For high school seniors, college and Disney World have some appealing similarities. Both offer a wide array of options. Some of the options will prove to be wonderfully engaging and enjoyable. Others will be okay...not great but not bad. Some classes will be marvelous, leading the right student to want to learn more and more. Others may seem to last forever, and just getting out with a passing grade is the ultimate goal for those.
It is the differences between college and Disney World that offer some insights into the daunting challenges that face students graduating from their respective institutions. The visit to Disney World ends when you leave and go home. Happy memories are the only thing that really carries forward. With college, the choices made follow the students for years and often through their entire lives. For the vast majority of high school seniors, the choices they make about college and about the majors they will pursue are irrevocably linked to their career success and in turn, to their financial success.
How has it been working so far? In the United States, students have acquired a $1.2 trillion debt. The primary cause of this is that the average college student changes their major three times. The traditional methods of matching students with majors using interest surveys is not working. Each change of major adds time and consequently, more cost to their education. The average time to complete a “four year degree” is 5.1 years.
The other critical issue driving this colossal debt is that about half of the students graduating from college are not working in jobs related to their majors. This means that they studied baseball for four or more years and then joined a hockey team. Since the skills did not quite match, often there was a discount in the salary offered.
• A Gallup poll found that if it was possible, 51% of college graduates would change at least one of their education decisions.
• 36% would choose a different course of study.
• 28% would choose a different school.
The United States has over 2,000 4-year colleges and universities plus another 2,000 2-year colleges. There are majors and courses of study to fit any student’s strengths, abilities, talent and interests. There are institutions with facilities and programs to match the academic and social needs of any type of student. Unfortunately, few students explore many schools beyond the most common ones in their area. Even then, the focus is on the “top-rated” ones, often without regard to how well that may match the needs of the student. Many students arrive at college on their first day without ever having visited the campus. College counselors tend to specialize with schools with which they have experience and relationships. What this means is that despite the incredible range of options that exist, most student are choosing their colleges from a relatively tiny set of choices. It is clear that students and their families need better information to make these important and expensive decisions.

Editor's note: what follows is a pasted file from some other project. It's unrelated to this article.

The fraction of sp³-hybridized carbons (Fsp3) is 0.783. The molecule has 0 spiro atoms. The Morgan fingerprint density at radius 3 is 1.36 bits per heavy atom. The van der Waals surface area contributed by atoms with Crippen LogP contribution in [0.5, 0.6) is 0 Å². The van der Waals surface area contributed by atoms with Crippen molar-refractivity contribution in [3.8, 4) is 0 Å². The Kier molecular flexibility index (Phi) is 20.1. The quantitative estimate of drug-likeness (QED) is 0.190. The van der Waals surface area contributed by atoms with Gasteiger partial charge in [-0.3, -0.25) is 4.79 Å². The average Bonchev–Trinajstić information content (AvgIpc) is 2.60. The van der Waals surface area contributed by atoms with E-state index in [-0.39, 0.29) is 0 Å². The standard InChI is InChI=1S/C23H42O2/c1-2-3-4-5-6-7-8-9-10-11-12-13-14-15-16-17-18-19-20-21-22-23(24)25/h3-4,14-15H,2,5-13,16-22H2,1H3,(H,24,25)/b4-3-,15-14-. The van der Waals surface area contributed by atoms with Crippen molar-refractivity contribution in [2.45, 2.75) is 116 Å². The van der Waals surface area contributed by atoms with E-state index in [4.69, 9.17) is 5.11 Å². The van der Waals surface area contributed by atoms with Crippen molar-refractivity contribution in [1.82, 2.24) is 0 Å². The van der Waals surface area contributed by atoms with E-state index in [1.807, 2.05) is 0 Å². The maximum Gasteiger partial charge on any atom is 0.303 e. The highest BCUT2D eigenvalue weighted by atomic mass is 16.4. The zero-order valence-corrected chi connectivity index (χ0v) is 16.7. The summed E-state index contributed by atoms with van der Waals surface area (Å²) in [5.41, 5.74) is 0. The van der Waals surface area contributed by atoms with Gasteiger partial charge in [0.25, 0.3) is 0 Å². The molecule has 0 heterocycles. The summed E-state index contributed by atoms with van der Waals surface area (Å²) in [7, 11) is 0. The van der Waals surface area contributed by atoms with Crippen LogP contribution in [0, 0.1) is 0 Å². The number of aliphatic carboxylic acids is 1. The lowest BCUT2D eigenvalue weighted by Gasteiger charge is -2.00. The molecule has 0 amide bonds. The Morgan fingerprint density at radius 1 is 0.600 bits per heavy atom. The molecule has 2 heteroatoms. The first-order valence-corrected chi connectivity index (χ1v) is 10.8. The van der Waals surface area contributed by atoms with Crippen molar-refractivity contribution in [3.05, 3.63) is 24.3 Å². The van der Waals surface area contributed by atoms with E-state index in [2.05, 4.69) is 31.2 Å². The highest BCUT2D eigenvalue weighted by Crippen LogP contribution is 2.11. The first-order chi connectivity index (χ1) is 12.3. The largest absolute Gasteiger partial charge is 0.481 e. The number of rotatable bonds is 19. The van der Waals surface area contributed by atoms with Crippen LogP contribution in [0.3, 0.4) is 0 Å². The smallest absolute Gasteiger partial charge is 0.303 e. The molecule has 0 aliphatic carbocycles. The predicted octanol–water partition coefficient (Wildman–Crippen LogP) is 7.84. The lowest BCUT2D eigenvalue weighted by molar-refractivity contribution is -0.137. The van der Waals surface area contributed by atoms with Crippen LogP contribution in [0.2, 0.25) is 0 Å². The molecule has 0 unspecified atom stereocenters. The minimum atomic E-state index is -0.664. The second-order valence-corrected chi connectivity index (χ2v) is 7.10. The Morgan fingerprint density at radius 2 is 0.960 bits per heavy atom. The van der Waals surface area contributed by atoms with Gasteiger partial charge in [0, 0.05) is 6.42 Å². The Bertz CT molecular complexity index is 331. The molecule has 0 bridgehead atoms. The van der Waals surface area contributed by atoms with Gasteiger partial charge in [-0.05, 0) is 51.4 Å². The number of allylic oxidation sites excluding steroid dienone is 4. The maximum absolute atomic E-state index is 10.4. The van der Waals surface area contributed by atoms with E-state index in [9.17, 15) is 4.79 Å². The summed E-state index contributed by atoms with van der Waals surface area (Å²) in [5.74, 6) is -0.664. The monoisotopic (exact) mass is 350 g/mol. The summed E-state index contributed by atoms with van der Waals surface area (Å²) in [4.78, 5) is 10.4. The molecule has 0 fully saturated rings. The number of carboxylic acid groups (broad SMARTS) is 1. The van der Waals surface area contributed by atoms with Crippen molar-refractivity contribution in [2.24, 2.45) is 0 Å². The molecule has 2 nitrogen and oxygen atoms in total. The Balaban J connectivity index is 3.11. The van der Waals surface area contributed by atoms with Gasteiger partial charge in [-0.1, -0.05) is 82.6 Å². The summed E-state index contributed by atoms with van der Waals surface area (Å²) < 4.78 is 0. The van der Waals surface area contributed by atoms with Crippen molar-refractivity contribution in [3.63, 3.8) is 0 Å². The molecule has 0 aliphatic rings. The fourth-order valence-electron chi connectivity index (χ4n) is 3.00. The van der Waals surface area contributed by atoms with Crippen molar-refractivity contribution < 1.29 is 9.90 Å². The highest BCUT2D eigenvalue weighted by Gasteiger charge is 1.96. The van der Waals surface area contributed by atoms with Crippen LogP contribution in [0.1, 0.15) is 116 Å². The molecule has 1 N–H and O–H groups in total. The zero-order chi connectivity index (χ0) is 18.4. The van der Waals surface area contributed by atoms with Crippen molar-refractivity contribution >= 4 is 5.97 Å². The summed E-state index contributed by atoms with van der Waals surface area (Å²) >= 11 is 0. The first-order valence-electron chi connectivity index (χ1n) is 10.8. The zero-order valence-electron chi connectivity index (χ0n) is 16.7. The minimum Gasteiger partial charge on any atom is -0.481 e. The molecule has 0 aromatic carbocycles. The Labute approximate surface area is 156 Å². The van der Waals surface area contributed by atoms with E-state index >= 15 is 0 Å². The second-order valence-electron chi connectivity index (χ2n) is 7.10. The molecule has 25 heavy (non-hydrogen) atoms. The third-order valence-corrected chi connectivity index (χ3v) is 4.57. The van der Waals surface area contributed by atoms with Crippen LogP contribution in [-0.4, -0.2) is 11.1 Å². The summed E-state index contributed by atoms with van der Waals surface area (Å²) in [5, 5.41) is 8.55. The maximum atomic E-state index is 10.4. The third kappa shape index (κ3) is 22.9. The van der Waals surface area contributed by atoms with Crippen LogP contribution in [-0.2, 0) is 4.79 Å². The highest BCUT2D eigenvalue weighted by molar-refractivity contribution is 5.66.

One of the most popular tools that counselors use to help students select careers and majors is the Myers-Briggs Type Indicator. However, it is difficult to justify such popularity with the track record of student counseling. The average student changes majors twice. The impact of this on retention, progression and graduation numbers is dramatically expensive. Looking beyond education, the majority of employees admit to being dissatisfied with their career choices. It’s clear that the MBTI’s contribution is sketchy at best. In fact, the National Research Council, in response to the Army Research Institute’s request, conducted a rigorous examination of the effectiveness of the MBTI. Their finding was “There is not sufficient, well-designed research to justify the use of the Myers-Briggs Type Indicator (MBTI) in career counseling programs.”
It is not a bad instrument. It is an old instrument. Myers-Briggs was put together in the 1940’s by a mother and daughter with no psychological training. They were fascinated with Carl Jung’s model of personality types. Jung considered it an “interesting parlor game,” not to be taken seriously. You can have a lot of fun with it. It produces interesting discussions. It is not a serious business tool. It does not measure anything. It simply sorts people into an artificial model for the sake of discussing differences. About half of the people will produce different scores when they take it again. In the 40’s,50’s and even 60’s, the MBTI provided information and insights that offered essentially new discussions for most people. Early televisions were introduced in the 40’s and people were amazed as they watched basically three networks. Over the decades that followed, televisions offered bigger pictures, then color pictures and now high definition giant screens with hundreds of program choices. People embraced these advances. It was not because early tv’s stopped working. It was because newer science and technology offered more benefits. The science of psychology and the technology that drives psychometrics have made equally dramatic advances. Myers-Briggs did not stop working either. Science simply moved on. The MBTI is almost 80 years old, based on a model not accepted by top psychometricians. It lacks any measure of cognitive abilities, a critical element in today’s educational and business world. Continuing to use outdated tools denies students the advantages of better information and furthers the expensive misdirection of the past. There are new generations of options that have the potential to transform student counseling into a truly powerful resource.
With 25+ years of experience in psychometric assessments, he has a library full of boring books and has taken over 100 of the 80,000 occupational instruments out there. Whew.